Scenario: A 65 year old diabetic female has been seeing a podiatrist to have her calluses trimmed. One day the podiatrist trimmed a callus to close to the skin and caused an infection which led to the amputation of her second digit.
A callus can occur due to friction and pressure on the foot. The callus is the body’s way of protecting its skin. For example a seasoned guitarist will develop calluses on his/her fingers due to the hours of friction and pressure from practicing. These calluses toughen the skin so that the musician can tolerate the hours of practice. The same thing happens with the foot. If the foot rubs against the shoe or has an increased amount of pressure in certain areas then a callus will develop. In diabetic patients this chronic pressure cab cause an ulcer to develop underneath the callus. The ulcer can then become infected and thus the risk of amputation increases.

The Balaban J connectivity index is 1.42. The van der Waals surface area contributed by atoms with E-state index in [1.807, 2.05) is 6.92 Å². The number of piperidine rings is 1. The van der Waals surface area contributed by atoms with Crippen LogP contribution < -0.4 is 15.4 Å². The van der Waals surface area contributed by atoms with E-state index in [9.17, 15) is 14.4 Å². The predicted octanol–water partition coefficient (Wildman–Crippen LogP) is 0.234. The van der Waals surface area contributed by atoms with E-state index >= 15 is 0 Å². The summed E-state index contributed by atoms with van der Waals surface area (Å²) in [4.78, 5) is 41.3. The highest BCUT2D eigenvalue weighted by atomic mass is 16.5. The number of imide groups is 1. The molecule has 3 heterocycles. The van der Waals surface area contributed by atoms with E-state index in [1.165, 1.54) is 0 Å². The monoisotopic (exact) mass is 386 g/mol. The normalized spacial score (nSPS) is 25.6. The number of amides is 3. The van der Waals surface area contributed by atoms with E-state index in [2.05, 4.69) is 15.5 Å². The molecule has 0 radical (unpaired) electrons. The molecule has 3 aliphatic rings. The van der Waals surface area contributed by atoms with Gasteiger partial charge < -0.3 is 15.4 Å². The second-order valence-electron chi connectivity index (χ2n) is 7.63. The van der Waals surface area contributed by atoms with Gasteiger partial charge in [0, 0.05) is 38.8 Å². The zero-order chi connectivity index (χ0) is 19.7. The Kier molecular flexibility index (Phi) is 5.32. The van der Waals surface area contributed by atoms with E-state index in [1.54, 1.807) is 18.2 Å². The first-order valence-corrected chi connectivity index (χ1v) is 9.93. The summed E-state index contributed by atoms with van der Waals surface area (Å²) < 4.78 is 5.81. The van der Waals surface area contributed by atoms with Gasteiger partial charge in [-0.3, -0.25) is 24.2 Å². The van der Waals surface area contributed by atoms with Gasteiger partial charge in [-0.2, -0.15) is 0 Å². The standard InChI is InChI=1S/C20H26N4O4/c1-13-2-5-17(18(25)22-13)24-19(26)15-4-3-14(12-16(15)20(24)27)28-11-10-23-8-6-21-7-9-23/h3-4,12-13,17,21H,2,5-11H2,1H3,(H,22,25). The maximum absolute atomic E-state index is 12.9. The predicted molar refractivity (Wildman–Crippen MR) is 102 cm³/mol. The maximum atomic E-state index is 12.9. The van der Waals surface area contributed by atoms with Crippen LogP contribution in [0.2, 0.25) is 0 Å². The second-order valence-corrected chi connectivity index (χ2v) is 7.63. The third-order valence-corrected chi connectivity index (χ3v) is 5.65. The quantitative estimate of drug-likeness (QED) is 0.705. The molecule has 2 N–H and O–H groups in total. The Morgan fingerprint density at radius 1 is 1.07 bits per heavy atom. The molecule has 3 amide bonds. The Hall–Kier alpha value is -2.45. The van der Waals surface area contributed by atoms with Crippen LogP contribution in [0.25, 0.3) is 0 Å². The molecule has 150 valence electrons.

Trimming the calluses regularly is a way to prevent ulcerations from happening in the future. Good nutrition and vitamin supplements also have a benefit to proper healing. Good circulation is also a crucial piece to the healing of the wound and callus. If the doctor or the patient accidentally insults the skin then immediate wound care is necessary. Antibiotics may be prescribed but proper offloading with a boot or cast may be required as well.
Using diabetic shoes to decrease pressure and friction to the foot is also a great way to help prevent future problems.